Design Company Plans Makeover Of Former Cumberland Farms Building

By: Tim Wood

Topics: Development , Economic development

Architect's rendering of the proposed renovations to the former Cumberland Farms store at 859 Main St. in Chatham. ILLUSTRATION COURTESY OF SV DESIGN

CHATHAM – The former Cumberland Farms store at 859 Main St. may have a new life as an office building.

Next Tuesday, June 12, the planning board will hear a proposal to change the use of the property from retail to professional offices. SV Design, which currently has offices at 403 Main St., is proposing to move its architectural and design firm to the former convenience store/gas station.

“We're committed to being in Chatham,” said Thaddeus Siemasko, a principal and architect with the firm, previously known as Siemasko and Verbridge. The company also has an office in Beverley and has been in Chatham for three and a half years. “We want to be established here and have a permanent home.”

The proposed redesign of the building, which will require the approval of the historic business district commission, restores it to the classic look of the original filling station built on the site in 1964. It retains the cupola on top of the roof, and the original four garage bay doors are restored as windows. Trim will match the original building. The goal is to have the building “look like it's always been there and it fits,” Siemasko said, adding the original gas station designs were found and used as a basis for the new design.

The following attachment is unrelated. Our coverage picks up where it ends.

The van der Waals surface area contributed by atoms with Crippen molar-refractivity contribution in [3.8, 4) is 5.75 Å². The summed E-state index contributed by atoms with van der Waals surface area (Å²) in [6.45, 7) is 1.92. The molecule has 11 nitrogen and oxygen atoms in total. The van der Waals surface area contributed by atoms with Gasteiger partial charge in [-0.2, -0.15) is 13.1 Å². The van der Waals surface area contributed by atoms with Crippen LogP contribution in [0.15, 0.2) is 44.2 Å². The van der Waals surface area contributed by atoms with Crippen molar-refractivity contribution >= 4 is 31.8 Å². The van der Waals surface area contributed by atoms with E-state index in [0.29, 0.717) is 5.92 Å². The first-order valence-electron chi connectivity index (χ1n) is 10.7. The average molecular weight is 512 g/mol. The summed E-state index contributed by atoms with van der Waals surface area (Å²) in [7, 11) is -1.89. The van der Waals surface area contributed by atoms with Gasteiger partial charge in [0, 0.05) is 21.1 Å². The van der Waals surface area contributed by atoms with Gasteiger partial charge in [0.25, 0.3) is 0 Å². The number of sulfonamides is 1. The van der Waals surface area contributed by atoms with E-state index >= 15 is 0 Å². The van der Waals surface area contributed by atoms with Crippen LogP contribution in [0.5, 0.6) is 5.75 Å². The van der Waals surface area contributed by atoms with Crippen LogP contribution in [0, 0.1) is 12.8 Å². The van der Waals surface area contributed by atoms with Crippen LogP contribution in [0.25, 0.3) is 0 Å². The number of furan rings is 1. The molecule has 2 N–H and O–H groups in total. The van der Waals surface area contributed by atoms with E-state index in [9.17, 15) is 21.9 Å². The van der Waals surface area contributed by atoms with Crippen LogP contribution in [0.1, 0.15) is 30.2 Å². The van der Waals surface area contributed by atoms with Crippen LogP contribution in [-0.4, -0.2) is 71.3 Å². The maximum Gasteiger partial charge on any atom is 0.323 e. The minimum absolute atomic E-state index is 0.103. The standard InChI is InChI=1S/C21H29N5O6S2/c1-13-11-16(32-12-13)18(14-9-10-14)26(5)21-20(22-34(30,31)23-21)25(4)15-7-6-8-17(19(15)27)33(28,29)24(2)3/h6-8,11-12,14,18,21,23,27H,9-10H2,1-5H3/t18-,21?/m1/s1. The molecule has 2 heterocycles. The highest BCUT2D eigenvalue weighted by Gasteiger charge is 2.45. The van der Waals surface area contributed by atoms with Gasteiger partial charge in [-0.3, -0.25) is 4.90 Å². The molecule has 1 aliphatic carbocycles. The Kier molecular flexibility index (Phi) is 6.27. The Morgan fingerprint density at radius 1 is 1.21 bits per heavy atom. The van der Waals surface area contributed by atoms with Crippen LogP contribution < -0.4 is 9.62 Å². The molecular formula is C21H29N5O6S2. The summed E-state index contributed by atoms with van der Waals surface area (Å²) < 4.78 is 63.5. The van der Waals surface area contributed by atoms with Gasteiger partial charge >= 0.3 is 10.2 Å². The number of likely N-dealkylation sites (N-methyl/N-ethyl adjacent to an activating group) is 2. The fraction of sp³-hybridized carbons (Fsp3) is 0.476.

“This seemed like a great opportunity to take what everyone would acknowledge is a bit of an eyesore now and turn it into a real positive project for the town,” he said.

The building was Goodspeed's Gulf Station until 1986, when Cumberland Farms opened a convenience store and self-service gas station at the location. Cumberland Farms closed the store nearly two years ago when it opened at its current site down the road at the downtown rotary.

The footprint of the 2,171-square-foot building will not change, Siemasko said, but the site will be improved through the removal of paved area. The open area on the 27,400-square-foot parcel will increase from the current 17 percent to 40 percent, and the easternmost curb cut will be eliminated. Some of the pavement will remain as a half basketball court, the planning board filing states.

With the new design, the property will serve as a transition from the more commercial area east of the Route 28-Crowell Road intersection to the more residential area to the west, he said. The office use will be less intense than the previous retail use, he added.

“Generally it's going to be kind of nice and quiet,” Siemasko said.

A company formed by SV Design, Fresh Milk, has an agreement with Cumberland Farms to buy the property once the redevelopment process is completed. “Fresh Milk” is a take on Cumberland Farms' diary business, Siemasko said.

“We thought of this as a fresh look,” he said.

An HBDC hearing to review the exterior changes to the building has not been scheduled.